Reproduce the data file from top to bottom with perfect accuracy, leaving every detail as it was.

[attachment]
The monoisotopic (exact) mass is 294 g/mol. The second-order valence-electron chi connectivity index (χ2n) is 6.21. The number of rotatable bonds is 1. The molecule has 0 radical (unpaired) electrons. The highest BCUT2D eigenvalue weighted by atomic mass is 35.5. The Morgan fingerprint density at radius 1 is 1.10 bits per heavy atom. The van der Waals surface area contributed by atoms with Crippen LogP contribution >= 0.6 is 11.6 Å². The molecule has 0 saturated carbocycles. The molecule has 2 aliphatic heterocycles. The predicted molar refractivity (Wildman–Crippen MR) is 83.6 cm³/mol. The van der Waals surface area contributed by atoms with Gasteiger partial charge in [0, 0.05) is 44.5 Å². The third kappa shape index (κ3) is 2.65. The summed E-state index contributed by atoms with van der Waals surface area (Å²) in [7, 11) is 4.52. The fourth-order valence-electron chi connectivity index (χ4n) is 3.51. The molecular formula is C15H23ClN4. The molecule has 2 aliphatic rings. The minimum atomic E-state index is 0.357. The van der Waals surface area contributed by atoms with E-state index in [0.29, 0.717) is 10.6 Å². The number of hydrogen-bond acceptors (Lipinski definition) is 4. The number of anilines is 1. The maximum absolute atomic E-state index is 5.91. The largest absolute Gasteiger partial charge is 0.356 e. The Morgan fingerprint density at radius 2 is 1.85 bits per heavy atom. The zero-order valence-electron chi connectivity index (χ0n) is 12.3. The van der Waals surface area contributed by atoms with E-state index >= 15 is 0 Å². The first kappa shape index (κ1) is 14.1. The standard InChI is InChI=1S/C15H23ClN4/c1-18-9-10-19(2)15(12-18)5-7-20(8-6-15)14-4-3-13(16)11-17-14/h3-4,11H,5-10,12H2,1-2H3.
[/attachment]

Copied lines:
The monoisotopic (exact) mass is 294 g/mol. The second-order valence-electron chi connectivity index (χ2n) is 6.21. The number of rotatable bonds is 1. The molecule has 0 radical (unpaired) electrons. The highest BCUT2D eigenvalue weighted by atomic mass is 35.5. The Morgan fingerprint density at radius 1 is 1.10 bits per heavy atom. The van der Waals surface area contributed by atoms with Crippen LogP contribution >= 0.6 is 11.6 Å². The molecule has 0 saturated carbocycles. The molecule has 2 aliphatic heterocycles. The predicted molar refractivity (Wildman–Crippen MR) is 83.6 cm³/mol. The van der Waals surface area contributed by atoms with Gasteiger partial charge in [0, 0.05) is 44.5 Å². The third kappa shape index (κ3) is 2.65. The summed E-state index contributed by atoms with van der Waals surface area (Å²) in [7, 11) is 4.52. The fourth-order valence-electron chi connectivity index (χ4n) is 3.51. The molecular formula is C15H23ClN4. The molecule has 2 aliphatic rings. The minimum atomic E-state index is 0.357. The van der Waals surface area contributed by atoms with E-state index in [0.29, 0.717) is 10.6 Å². The number of hydrogen-bond acceptors (Lipinski definition) is 4. The number of anilines is 1. The maximum absolute atomic E-state index is 5.91. The largest absolute Gasteiger partial charge is 0.356 e. The Morgan fingerprint density at radius 2 is 1.85 bits per heavy atom. The zero-order valence-electron chi connectivity index (χ0n) is 12.3. The van der Waals surface area contributed by atoms with E-state index >= 15 is 0 Å². The first kappa shape index (κ1) is 14.1. The standard InChI is InChI=1S/C15H23ClN4/c1-18-9-10-19(2)15(12-18)5-7-20(8-6-15)14-4-3-13(16)11-17-14/h3-4,11H,5-10,12H2,1-2H3.